Alcohol consumption in mild cognitive impairment and dementia: harmful or neuroprotective?

Geriatric Unit and Gerontology-Geriatric Research Laboratory, IRCCS Casa Sollievo della Sofferenza, San Giovanni Rotondo, Italy. , .
International Journal of Geriatric Psychiatry (Impact Factor: 3.09). 12/2012; 27(12):1218-38. DOI: 10.1002/gps.3772
Source: PubMed

ABSTRACT Objective: In several longitudinal studies, light-to-moderate drinking of alcoholic beverages has been proposed as being protective against the development of age-related changes in cognitive function, predementia syndromes, and cognitive decline of degenerative (Alzheimer's disease, AD) or vascular origin (vascular dementia). However, contrasting findings also exist. Method: The English literature published in this area before September 2011 was evaluated, and information relating to the various factors that may impact upon the relationship between alcohol consumption and dementia or predementia syndromes is presented in the succeeding texts. Results: Light-to-moderate alcohol consumption may be associated with a reduced risk of incident overall dementia and AD; however, protective benefits afforded to vascular dementia, cognitive decline, and predementia syndromes are less clear. The equivocal findings may relate to many of the studies being limited to cross-sectional designs, restrictions by age or gender, or incomplete ascertainment. Different outcomes, beverages, drinking patterns, and study follow-up periods or possible interactions with other lifestyle-related (e.g., smoking) or genetic factors (e.g., apolipoprotein E gene variation) may all contribute to the variability of findings. Conclusion: Protective effects of moderate alcohol consumption against cognitive decline are suggested to be more likely in the absence of the AD-associated apolipoprotein E ε4 allele and where wine is the beverage. At present, there is no indication that light-to-moderate alcohol drinking would be harmful to cognition and dementia, and attempts to define what might be deemed beneficial levels of alcohol intake in terms of cognitive performance would be highly problematic and contentious. Copyright © 2012 John Wiley & Sons, Ltd.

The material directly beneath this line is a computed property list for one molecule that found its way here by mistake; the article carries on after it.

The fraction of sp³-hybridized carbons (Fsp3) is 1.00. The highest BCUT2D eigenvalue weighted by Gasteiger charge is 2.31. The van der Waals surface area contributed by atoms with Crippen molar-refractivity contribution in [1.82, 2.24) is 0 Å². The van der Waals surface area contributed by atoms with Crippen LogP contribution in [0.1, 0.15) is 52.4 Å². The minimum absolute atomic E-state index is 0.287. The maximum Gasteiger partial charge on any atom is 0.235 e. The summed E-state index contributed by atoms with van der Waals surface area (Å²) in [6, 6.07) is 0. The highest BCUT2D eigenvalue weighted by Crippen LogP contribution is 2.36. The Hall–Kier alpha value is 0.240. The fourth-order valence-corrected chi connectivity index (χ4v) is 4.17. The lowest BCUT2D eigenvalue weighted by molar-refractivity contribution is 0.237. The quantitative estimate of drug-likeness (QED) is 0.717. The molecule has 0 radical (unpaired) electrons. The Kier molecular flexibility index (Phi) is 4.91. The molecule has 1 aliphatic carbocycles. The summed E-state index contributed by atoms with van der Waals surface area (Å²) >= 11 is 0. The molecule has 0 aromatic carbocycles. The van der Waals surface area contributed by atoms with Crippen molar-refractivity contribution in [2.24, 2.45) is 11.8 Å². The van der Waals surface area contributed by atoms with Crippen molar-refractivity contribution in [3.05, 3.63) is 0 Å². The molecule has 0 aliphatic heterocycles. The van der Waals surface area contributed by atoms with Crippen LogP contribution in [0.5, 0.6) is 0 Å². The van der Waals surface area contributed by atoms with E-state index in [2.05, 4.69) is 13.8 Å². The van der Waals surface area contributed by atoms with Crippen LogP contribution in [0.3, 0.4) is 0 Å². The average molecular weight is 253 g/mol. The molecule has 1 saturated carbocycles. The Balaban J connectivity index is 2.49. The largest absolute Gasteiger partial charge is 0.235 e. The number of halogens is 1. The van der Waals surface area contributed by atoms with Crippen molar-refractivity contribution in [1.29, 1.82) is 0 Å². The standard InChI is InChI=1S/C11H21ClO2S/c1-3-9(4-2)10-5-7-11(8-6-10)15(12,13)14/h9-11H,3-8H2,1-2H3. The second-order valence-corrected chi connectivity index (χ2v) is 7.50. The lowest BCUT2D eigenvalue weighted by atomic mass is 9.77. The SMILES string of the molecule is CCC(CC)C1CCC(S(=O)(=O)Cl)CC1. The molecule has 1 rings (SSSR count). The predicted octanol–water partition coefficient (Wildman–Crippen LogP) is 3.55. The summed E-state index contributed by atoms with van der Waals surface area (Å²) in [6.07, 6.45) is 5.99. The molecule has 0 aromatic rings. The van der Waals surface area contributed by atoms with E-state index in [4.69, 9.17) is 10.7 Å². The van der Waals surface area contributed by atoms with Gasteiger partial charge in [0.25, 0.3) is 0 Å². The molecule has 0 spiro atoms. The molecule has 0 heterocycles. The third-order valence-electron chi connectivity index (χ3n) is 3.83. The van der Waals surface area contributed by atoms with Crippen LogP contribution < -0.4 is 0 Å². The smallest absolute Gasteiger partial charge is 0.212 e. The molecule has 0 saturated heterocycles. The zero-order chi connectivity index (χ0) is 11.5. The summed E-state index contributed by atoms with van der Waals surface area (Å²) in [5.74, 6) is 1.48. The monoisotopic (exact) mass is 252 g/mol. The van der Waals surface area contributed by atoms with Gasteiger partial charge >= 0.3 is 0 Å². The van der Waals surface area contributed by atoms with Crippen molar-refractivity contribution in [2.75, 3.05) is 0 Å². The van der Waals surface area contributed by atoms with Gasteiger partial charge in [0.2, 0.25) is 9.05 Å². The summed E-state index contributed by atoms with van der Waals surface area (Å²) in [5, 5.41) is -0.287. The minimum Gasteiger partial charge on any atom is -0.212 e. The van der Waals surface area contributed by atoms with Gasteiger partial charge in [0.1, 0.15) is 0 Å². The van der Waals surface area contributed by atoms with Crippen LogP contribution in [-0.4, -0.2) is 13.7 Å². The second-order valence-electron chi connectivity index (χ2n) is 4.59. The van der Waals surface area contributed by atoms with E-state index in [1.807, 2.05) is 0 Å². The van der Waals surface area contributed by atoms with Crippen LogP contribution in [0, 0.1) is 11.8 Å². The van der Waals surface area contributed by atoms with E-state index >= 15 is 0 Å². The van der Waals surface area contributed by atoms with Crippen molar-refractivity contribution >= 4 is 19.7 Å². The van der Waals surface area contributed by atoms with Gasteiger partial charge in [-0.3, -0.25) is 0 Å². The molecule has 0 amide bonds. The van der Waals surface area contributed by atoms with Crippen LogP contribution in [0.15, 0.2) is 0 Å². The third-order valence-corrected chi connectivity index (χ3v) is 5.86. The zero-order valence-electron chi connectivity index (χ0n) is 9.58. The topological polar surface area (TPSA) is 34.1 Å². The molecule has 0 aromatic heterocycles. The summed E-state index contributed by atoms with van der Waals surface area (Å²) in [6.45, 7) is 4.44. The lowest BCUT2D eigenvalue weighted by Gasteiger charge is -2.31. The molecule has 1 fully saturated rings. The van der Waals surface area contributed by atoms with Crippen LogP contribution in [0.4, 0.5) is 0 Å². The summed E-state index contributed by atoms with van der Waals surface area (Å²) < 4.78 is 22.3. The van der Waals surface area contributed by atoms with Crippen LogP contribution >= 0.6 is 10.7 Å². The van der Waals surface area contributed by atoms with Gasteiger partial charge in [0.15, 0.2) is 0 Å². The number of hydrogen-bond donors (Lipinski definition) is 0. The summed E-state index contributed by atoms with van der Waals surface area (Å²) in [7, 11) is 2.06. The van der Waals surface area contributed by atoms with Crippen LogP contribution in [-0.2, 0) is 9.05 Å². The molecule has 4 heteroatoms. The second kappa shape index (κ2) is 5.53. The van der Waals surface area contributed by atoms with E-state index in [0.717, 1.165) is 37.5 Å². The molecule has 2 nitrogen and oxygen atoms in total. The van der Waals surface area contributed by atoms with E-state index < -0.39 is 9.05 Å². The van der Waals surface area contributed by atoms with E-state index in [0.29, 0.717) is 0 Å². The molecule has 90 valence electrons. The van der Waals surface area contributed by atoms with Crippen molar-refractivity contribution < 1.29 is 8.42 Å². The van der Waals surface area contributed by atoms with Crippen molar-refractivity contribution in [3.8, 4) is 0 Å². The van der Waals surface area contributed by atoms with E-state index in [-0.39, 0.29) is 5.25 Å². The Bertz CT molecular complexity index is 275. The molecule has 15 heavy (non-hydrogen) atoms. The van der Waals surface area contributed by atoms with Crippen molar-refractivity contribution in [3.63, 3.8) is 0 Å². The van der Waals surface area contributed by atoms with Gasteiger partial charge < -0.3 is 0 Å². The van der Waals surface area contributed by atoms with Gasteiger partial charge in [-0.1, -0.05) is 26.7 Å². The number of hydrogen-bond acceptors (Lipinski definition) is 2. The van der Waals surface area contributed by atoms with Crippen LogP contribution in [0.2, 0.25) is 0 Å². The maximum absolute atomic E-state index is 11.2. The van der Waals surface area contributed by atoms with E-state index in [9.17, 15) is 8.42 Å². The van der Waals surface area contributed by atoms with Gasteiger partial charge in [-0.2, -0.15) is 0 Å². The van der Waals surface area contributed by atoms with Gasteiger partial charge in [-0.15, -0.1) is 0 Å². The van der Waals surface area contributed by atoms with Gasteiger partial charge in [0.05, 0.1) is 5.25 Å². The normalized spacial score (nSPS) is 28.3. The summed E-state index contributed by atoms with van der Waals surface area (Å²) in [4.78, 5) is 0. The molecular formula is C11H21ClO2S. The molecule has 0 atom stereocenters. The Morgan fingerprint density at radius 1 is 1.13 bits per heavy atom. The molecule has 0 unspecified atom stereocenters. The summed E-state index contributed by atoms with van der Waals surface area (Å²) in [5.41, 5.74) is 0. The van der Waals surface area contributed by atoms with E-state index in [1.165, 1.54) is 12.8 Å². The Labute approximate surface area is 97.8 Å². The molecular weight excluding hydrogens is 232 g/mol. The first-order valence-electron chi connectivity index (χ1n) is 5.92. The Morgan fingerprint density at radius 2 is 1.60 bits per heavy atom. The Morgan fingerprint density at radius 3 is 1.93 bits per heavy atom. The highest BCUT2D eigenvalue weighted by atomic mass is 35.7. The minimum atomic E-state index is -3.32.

• Source
    [Show abstract] [Hide abstract]
    ABSTRACT: Alzheimer's disease (AD) represents an increasing worldwide healthcare epidemic. Secondary preventive disease-modifying treatments under clinical development are considered most effective when initiated as early as possible in the pathophysiological course and progression of the disease. Major targets are to enhance clearance and to reduce cerebral accumulation of amyloid, decrease hyperphosphorylation of tau and the generation of neurofibrillary tangles, reduce inflammation, and finally progressive neurodegeneration. Comprehensive sets of biological markers are needed to characterize the pathophysiological mechanisms, indicate effects of treatment and to facilitate early characterisation and detection of AD during the prodromal or even at asymptomatic stages. No primary or secondary preventive treatments for AD have been approved. Epidemiological research, however, has provided evidence of specifically modifiable risk and protective factors. Among them are vascular, lifestyle and psychological risk factors that may act both independently and by potentiating each other. These factors may be substantially impacted by single or multi-domain strategies to prevent or postpone the onset of AD-related pathophysiology. Researchers have recently started the European Dementia Prevention Initiative (EDPI), an international consortium to improve strategies for preventing dementia. EDPI, in particular, includes the Finnish Geriatric Intervention Study to Prevent Cognitive Impairment and Disability (FINGER) which aims at optimizing the early identification of subjects at increased risk of late-life cognitive deterioration, and at the evaluation of multi-domain intervention strategies. The ongoing discussion on new diagnostic criteria provided by the International Working Group (IWG), as well as by the recommendations summoned by the National Institute on Aging and Alzheimer's Association (NIA-AA) initiative, has inspired the creation of novel study designs and the definition of earlier target populations for trials in pre- and asymptomatic at-risk and prodromal stages of AD. As a result, a number of promising international prevention trials are currently ongoing. In this review, we critically discuss the main paths to AD prevention through control of modifiable risk factors and lifestyle changes. We will also review the role of biomarkers to identify subgroups of patients who would most likely benefit from secondary prevention strategies, and to evaluate the benefit of treatment in such patients.